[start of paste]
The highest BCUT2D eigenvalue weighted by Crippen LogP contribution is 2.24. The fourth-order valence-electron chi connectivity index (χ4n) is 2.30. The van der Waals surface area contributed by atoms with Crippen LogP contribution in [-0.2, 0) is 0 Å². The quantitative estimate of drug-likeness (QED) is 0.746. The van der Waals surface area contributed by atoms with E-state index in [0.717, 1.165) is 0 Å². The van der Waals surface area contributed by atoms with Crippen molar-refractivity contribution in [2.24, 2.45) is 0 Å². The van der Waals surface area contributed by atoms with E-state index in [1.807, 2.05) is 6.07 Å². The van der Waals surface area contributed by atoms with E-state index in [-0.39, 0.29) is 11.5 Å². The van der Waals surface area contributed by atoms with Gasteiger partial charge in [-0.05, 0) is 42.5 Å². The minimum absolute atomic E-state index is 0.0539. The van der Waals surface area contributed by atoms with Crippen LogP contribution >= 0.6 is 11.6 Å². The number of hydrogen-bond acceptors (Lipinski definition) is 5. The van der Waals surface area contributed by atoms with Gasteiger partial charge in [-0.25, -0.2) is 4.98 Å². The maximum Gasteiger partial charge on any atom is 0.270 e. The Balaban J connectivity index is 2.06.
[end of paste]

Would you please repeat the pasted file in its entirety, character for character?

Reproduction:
The highest BCUT2D eigenvalue weighted by Crippen LogP contribution is 2.24. The fourth-order valence-electron chi connectivity index (χ4n) is 2.30. The van der Waals surface area contributed by atoms with Crippen LogP contribution in [-0.2, 0) is 0 Å². The quantitative estimate of drug-likeness (QED) is 0.746. The van der Waals surface area contributed by atoms with E-state index in [0.717, 1.165) is 0 Å². The van der Waals surface area contributed by atoms with Crippen molar-refractivity contribution in [2.24, 2.45) is 0 Å². The van der Waals surface area contributed by atoms with E-state index in [1.807, 2.05) is 6.07 Å². The van der Waals surface area contributed by atoms with E-state index in [-0.39, 0.29) is 11.5 Å². The van der Waals surface area contributed by atoms with Gasteiger partial charge in [-0.05, 0) is 42.5 Å². The minimum absolute atomic E-state index is 0.0539. The van der Waals surface area contributed by atoms with Crippen LogP contribution >= 0.6 is 11.6 Å². The number of hydrogen-bond acceptors (Lipinski definition) is 5. The van der Waals surface area contributed by atoms with Gasteiger partial charge in [-0.25, -0.2) is 4.98 Å². The maximum Gasteiger partial charge on any atom is 0.270 e. The Balaban J connectivity index is 2.06.